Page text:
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A rider clings to their horse as the animal makes a near vertical drop into the diving pool. Circa 1940s. Frederic Lewis/Getty Images
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A rider is seen hanging on for dear life as the horse plunges towards the pool below. 1955.Three Lions/Getty Images
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Divers often trained with their horses for years, gradually moving up to higher and more challenging diving platforms. George Rinhart/Corbis via Getty Images
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Lightning Wonder takes a dive at the the United States' only still operating horse diving exhibition in Lake George, New York. 2010. James Ambler/Barcroft USA/Getty Images
Horse Diving: 21 Vintage Photos Of The Cruel, Forgotten “Sport”
The idea of throwing oneself off a 70-foot diving platform is enough to keep most people firmly planted on the ground below. Throwing yourself off said platform while on the back of a horse is a stunt only for the truly daring and crazy.
That's exactly what some people did though in the early half of the 20th century in a sport known as diving horses. The peculiar sport that appealed only to the most extreme of thrill-seekers, involved climbing onto the back of a horse and then coaxing it to leap off a platform, plunging head-first into a diving pool far below.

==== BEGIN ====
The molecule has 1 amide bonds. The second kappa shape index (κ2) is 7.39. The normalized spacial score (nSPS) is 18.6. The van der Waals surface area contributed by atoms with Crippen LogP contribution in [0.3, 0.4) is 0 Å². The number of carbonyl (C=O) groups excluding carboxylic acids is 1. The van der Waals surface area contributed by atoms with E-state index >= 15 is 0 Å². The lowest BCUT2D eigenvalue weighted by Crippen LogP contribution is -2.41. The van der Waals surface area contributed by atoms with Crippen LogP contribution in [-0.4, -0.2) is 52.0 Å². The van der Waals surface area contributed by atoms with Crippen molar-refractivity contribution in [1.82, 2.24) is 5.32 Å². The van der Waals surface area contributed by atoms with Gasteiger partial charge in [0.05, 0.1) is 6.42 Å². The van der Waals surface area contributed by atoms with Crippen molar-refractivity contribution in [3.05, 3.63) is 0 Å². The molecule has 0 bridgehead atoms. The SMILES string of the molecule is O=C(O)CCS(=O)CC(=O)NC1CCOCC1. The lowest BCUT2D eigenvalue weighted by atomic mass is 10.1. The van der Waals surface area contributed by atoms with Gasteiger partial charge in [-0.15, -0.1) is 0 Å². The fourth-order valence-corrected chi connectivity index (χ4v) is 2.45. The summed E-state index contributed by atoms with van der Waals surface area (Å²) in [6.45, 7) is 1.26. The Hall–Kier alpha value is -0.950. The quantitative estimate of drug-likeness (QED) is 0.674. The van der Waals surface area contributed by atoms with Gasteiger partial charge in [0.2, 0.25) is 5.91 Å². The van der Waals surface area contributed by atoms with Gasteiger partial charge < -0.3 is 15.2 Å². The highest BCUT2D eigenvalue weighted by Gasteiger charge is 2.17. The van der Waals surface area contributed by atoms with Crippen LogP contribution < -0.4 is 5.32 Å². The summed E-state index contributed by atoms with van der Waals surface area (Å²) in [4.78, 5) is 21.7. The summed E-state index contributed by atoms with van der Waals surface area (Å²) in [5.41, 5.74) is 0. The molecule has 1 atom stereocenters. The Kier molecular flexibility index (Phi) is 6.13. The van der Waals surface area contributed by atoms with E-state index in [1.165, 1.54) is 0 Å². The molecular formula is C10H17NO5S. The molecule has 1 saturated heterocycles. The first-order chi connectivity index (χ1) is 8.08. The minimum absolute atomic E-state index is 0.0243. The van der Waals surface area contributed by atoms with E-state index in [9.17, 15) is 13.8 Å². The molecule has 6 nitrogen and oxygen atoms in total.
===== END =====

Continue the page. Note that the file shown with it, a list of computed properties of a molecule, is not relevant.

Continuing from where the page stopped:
Horse diving first emerged in the 1880s as an idea by William "Doc" Carver, a man better known for performing in Buffalo Bill Cody's Wild West Show as a sharpshooter than as an Olympic diver. Carver allegedly came up with the idea when crossing a bridge over Nebraska's Platte River. With Carver still on, the horse jumped off the bridge into the water below, inspiring the idea of diving horses.
While Carver himself didn't see a future participating in the sport, he trained horses and convinced his daughter to take up the practice.
The new sport would an audience on the boardwalks of popular tourist cities like Atlantic City, New Jersey, where crowds were eager for live entertainment. Sonora Carver, the wife of William Carver's son, Al, would become the sport's most famous diver, regularly performing at Atlantic City's Steel Pier in the 1920s and 1930s. She would eventually lose her vision from a diving accident, though her career would inspire a book and Disney movie, Wild Hearts Can't Be Broken.
While injuries did happen, it was more often the horse's rider who was at risk than the horse. Former diving horse rider Sarah Detwiler Hart, recalled just how much trust there needed to between rider and horse: "They went when they were ready... I wouldn't want to be on a horse that was agitated. My life depended on that horse doing that in a calm way, so there was no electrical devices or trap doors or anything like that during my time."
By the 1970s, diving horses had begun to lose its popularity with animal rights activists demanding an end to the practice. There was however, a small push to bring the diving horses back to Atlantic City in 2012, but it was quickly snuffed out by animal welfare advocates.